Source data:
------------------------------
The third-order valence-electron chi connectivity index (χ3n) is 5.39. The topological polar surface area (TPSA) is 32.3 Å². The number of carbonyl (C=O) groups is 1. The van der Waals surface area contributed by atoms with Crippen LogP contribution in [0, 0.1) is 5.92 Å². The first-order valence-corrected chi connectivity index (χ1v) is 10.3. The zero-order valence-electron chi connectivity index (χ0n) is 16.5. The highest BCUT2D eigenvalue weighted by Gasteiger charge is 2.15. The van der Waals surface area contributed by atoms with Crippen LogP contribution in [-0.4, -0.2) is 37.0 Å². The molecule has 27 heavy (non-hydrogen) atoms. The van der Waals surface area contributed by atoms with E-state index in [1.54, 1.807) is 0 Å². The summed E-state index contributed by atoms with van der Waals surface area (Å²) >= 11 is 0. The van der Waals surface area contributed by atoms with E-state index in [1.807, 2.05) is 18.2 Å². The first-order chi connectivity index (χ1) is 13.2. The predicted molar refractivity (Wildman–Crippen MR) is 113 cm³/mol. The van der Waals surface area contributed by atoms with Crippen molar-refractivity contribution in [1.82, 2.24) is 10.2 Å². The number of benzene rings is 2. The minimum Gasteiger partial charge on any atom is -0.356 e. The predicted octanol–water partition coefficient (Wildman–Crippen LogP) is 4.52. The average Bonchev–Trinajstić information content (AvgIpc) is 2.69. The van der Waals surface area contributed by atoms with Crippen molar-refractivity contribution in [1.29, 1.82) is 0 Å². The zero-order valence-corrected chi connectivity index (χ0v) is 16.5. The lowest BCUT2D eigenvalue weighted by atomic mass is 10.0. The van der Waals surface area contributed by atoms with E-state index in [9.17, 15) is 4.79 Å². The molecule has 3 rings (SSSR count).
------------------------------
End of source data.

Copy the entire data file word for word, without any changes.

The third-order valence-electron chi connectivity index (χ3n) is 5.39. The topological polar surface area (TPSA) is 32.3 Å². The number of carbonyl (C=O) groups is 1. The van der Waals surface area contributed by atoms with Crippen LogP contribution in [0, 0.1) is 5.92 Å². The first-order valence-corrected chi connectivity index (χ1v) is 10.3. The zero-order valence-electron chi connectivity index (χ0n) is 16.5. The highest BCUT2D eigenvalue weighted by Gasteiger charge is 2.15. The van der Waals surface area contributed by atoms with Crippen LogP contribution in [-0.4, -0.2) is 37.0 Å². The molecule has 27 heavy (non-hydrogen) atoms. The van der Waals surface area contributed by atoms with E-state index in [1.54, 1.807) is 0 Å². The summed E-state index contributed by atoms with van der Waals surface area (Å²) >= 11 is 0. The van der Waals surface area contributed by atoms with E-state index in [1.807, 2.05) is 18.2 Å². The first-order chi connectivity index (χ1) is 13.2. The predicted molar refractivity (Wildman–Crippen MR) is 113 cm³/mol. The van der Waals surface area contributed by atoms with Crippen molar-refractivity contribution in [1.82, 2.24) is 10.2 Å². The number of benzene rings is 2. The minimum Gasteiger partial charge on any atom is -0.356 e. The predicted octanol–water partition coefficient (Wildman–Crippen LogP) is 4.52. The average Bonchev–Trinajstić information content (AvgIpc) is 2.69. The van der Waals surface area contributed by atoms with Crippen molar-refractivity contribution in [1.29, 1.82) is 0 Å². The zero-order valence-corrected chi connectivity index (χ0v) is 16.5. The lowest BCUT2D eigenvalue weighted by atomic mass is 10.0. The van der Waals surface area contributed by atoms with E-state index in [9.17, 15) is 4.79 Å². The molecule has 3 rings (SSSR count).